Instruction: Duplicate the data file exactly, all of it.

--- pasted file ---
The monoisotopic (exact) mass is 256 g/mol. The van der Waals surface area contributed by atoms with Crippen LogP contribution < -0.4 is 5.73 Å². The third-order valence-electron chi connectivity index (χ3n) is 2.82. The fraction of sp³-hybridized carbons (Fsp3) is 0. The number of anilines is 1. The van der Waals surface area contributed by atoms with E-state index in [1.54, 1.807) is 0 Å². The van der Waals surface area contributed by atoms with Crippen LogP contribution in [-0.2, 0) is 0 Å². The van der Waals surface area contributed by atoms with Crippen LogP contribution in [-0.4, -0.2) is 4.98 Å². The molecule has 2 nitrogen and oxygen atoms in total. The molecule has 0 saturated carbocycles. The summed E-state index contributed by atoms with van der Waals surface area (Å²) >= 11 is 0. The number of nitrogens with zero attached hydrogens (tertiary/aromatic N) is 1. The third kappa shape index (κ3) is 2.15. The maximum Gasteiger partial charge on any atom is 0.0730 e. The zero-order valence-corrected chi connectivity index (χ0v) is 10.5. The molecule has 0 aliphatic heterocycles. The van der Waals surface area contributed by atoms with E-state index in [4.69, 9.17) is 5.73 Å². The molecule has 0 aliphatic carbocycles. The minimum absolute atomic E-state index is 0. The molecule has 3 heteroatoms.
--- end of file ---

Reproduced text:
The monoisotopic (exact) mass is 256 g/mol. The van der Waals surface area contributed by atoms with Crippen LogP contribution < -0.4 is 5.73 Å². The third-order valence-electron chi connectivity index (χ3n) is 2.82. The fraction of sp³-hybridized carbons (Fsp3) is 0. The number of anilines is 1. The van der Waals surface area contributed by atoms with E-state index in [1.54, 1.807) is 0 Å². The van der Waals surface area contributed by atoms with Crippen LogP contribution in [-0.2, 0) is 0 Å². The van der Waals surface area contributed by atoms with Crippen LogP contribution in [-0.4, -0.2) is 4.98 Å². The molecule has 2 nitrogen and oxygen atoms in total. The molecule has 0 saturated carbocycles. The summed E-state index contributed by atoms with van der Waals surface area (Å²) >= 11 is 0. The number of nitrogens with zero attached hydrogens (tertiary/aromatic N) is 1. The third kappa shape index (κ3) is 2.15. The maximum Gasteiger partial charge on any atom is 0.0730 e. The zero-order valence-corrected chi connectivity index (χ0v) is 10.5. The molecule has 0 aliphatic heterocycles. The van der Waals surface area contributed by atoms with E-state index in [4.69, 9.17) is 5.73 Å². The molecule has 0 aliphatic carbocycles. The minimum absolute atomic E-state index is 0. The molecule has 3 heteroatoms.